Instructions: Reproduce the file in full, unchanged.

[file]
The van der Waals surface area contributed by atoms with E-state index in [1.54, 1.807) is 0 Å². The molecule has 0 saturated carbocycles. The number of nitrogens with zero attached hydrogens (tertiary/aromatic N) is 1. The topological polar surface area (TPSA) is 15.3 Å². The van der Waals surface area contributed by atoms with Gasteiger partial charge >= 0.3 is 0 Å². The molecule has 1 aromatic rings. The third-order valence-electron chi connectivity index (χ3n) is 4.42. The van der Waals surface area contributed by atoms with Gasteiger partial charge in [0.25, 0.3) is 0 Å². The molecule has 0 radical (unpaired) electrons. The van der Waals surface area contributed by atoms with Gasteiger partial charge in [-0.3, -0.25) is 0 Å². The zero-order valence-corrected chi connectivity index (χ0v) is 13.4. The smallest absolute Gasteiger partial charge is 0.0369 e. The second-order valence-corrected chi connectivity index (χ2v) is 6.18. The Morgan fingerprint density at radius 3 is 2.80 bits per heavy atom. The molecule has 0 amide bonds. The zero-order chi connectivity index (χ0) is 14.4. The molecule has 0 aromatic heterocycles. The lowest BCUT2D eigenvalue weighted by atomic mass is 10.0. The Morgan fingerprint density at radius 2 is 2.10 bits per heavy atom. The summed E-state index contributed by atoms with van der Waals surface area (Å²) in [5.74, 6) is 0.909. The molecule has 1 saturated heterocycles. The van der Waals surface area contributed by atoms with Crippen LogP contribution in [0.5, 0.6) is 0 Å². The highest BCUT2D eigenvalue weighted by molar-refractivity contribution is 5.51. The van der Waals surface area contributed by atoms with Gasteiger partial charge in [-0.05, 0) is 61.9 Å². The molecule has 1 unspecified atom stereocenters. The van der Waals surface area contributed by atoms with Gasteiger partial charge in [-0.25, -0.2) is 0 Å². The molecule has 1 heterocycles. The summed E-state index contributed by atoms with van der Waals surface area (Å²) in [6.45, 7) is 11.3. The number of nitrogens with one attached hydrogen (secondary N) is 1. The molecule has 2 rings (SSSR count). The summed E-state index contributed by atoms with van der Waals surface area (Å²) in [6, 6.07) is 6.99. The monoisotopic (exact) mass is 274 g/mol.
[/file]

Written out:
The van der Waals surface area contributed by atoms with E-state index in [1.54, 1.807) is 0 Å². The molecule has 0 saturated carbocycles. The number of nitrogens with zero attached hydrogens (tertiary/aromatic N) is 1. The topological polar surface area (TPSA) is 15.3 Å². The van der Waals surface area contributed by atoms with Gasteiger partial charge >= 0.3 is 0 Å². The molecule has 1 aromatic rings. The third-order valence-electron chi connectivity index (χ3n) is 4.42. The van der Waals surface area contributed by atoms with Gasteiger partial charge in [0.25, 0.3) is 0 Å². The molecule has 0 radical (unpaired) electrons. The van der Waals surface area contributed by atoms with Gasteiger partial charge in [-0.3, -0.25) is 0 Å². The zero-order valence-corrected chi connectivity index (χ0v) is 13.4. The smallest absolute Gasteiger partial charge is 0.0369 e. The second-order valence-corrected chi connectivity index (χ2v) is 6.18. The Morgan fingerprint density at radius 3 is 2.80 bits per heavy atom. The molecule has 0 amide bonds. The zero-order chi connectivity index (χ0) is 14.4. The molecule has 0 aromatic heterocycles. The lowest BCUT2D eigenvalue weighted by atomic mass is 10.0. The Morgan fingerprint density at radius 2 is 2.10 bits per heavy atom. The summed E-state index contributed by atoms with van der Waals surface area (Å²) in [5.74, 6) is 0.909. The molecule has 1 saturated heterocycles. The van der Waals surface area contributed by atoms with Crippen LogP contribution in [0.5, 0.6) is 0 Å². The highest BCUT2D eigenvalue weighted by molar-refractivity contribution is 5.51. The van der Waals surface area contributed by atoms with Gasteiger partial charge in [-0.05, 0) is 61.9 Å². The molecule has 1 unspecified atom stereocenters. The van der Waals surface area contributed by atoms with Gasteiger partial charge in [-0.25, -0.2) is 0 Å². The molecule has 1 heterocycles. The summed E-state index contributed by atoms with van der Waals surface area (Å²) in [6.45, 7) is 11.3. The number of nitrogens with one attached hydrogen (secondary N) is 1. The molecule has 2 rings (SSSR count). The summed E-state index contributed by atoms with van der Waals surface area (Å²) in [6, 6.07) is 6.99. The monoisotopic (exact) mass is 274 g/mol.